As founding director of the Yale Labor and Management Center, Bakke's aim was to establish a scientific approach towards establishing and testing hypotheses about human actions in industrial relations and thereby establish an explanatory theory of behavior that could eventually help find ways to reduce the amount of labor-management conflict.[13] Staging clinical working sessions between labor and management, he was able to bring representatives of both onto campus[5] as one case of his abilities at influencing people. He was publicly passionate about the importance of the work, saying in 1946 that the survival of American democracy itself was at stake and that labor and management must work for "mutual survival, not separate survival."[14] Bakke's earlier work as a sociologist before being an economist constituted a varied background that led him to construct an interdisciplinary approach that was beneficial for the field of industrial relations.[15]

Much of Bakke's later career was taken up with the study of organizational theory, looking to find a theoretical approach to analysis that would explain not only behavior in businesses but also the same in other entities such as churches or schools.[3] In books such as Bonds of Organization: An Appraisal of Corporate Human Relations (1950) he defined all activities of an organization as to falling into one of five categories: perpetuation, workflow, control, identification, and homeostasis.[3] He devised a fusion process theory as a way of expressing how organizations, and individuals within them, accommodate divergent interests.[3] As such, Bakke was regarding among a group of other eminent organizational theorists active in the 1950s, including Chris Argyris, James G. March, Rensis Likert, Jacob Marschak, Anatol Rapoport, and William Foote Whyte.[16]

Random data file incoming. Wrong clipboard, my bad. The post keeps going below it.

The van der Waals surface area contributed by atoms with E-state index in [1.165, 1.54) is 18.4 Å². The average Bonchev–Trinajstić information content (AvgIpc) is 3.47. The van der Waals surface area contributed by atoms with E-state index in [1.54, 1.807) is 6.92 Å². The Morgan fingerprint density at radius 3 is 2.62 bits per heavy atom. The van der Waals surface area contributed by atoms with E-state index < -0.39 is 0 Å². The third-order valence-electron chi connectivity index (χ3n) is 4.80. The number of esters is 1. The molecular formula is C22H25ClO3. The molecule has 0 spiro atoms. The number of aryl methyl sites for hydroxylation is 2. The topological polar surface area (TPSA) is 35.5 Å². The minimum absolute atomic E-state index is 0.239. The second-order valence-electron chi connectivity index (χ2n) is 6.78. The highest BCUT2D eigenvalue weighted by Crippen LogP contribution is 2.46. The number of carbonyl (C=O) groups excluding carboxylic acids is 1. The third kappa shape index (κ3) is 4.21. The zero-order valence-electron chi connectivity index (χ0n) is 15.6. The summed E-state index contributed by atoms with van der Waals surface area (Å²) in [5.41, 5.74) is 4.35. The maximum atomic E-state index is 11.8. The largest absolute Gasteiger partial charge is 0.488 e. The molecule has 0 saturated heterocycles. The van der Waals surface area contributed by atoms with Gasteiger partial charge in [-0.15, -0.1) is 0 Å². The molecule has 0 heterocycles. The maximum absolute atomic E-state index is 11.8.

In 1958 Bakke published a report for the center entitled "The Human Resources Function".[17] This is credited by Georgia State University professor and industrial relations scholar Bruce E. Kaufman as being the first use of the term "human resources" in its modern form, although Bakke used in a more pervasive sense to refer to all working relationships within an organization and not just those handled by a personnel department.[18]